Tag Archives: Faith

Where have all the tears gone?

It’s been a long time, but a question I received yesterday in an email from a dear friend and saint in Surrey, B.C., has prompted me to return to this blog, at least for today.

It’s unlikely that many noticed my departure from the blogosphere.  It’s more likely that at least a few people noticed my decline in postings on Facebook and Twitter starting February 7.  I more or less disappeared.  Why?  That was the day that my wife received news that she had been diagnosed with melanoma.  Coupled to this news was the reality that she was three months pregnant with our third child and experiencing some complications.  Then only a couple of weeks later we began noticing that something was “off” with our eldest child — a journey that eventually led to him being diagnosed with a type of epilepsy.  There were also other things going on which only piled anxiety, worry, and pain on top of what were already two crumbling minds: financial issues and church issues among them.

We were shattered.

My wife and I completely shut down.  We spent days lying on our family room floor in front of the fireplace in tears and filled with crushing anxiety, doubt, and worry.  In what felt like an instant, we fell apart and could not see a way forward.  I had a few very bad weeks: one of them where I wrestled with quitting my job as a pastor, leaving my faith entirely, and suicide.  And another where I just literally shut down, not speaking, almost comatose.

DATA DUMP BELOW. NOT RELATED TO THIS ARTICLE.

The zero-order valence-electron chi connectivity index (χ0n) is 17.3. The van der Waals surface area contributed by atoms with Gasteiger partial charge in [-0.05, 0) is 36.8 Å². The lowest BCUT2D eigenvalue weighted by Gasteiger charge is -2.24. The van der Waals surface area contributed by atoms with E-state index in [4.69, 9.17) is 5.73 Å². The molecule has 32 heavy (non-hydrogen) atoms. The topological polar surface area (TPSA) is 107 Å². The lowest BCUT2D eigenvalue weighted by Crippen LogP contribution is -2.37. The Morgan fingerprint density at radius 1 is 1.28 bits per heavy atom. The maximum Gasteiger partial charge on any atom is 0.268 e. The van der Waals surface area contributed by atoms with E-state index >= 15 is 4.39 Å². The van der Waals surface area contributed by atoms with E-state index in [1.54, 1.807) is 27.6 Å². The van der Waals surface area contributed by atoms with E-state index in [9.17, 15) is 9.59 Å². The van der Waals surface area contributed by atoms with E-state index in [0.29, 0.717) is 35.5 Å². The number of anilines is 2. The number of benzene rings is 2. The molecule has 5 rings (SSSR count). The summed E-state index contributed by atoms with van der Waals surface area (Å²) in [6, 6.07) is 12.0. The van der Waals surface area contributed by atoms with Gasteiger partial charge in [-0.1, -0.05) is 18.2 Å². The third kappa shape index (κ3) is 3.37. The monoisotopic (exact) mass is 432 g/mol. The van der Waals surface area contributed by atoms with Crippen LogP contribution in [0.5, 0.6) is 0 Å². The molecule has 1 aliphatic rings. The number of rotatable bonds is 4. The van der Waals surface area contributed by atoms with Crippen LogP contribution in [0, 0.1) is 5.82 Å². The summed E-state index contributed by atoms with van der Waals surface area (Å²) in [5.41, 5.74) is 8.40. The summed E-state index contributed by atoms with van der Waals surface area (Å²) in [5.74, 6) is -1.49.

For weeks on end we had doctor appointment after doctor appointment: some for me, some for our son, some for my wife, and some for the baby.  We began seeing a counselor every week as well as seeking the counsel of many friends.

Through all of this many of our church family, friends, and immediate family cared for us, tried to encourage us, prayed for us, brought us meals, watched our children, anointed us for healing, and checked in on us to make sure we hadn’t done anything stupid.  That in itself was a powerful experience of compassion, care, and love (though at the time it was hard to see).

There are so many more details about the ups and downs of the weeks and months that followed “the news” that I could share.   But I should summarize some of the points of the journey and offer a few updates lest you think all is still bad: my eldest son is in good shape and on medication that keeps his epilepsy in check, my wife and I (though not completely free of worry and anxiety) are doing much better, after surgery my wife’s cancer is no more (though we will live with constant check-ups for the rest of her days), and just four weeks ago we welcomed our third child into the world and he’s doing great.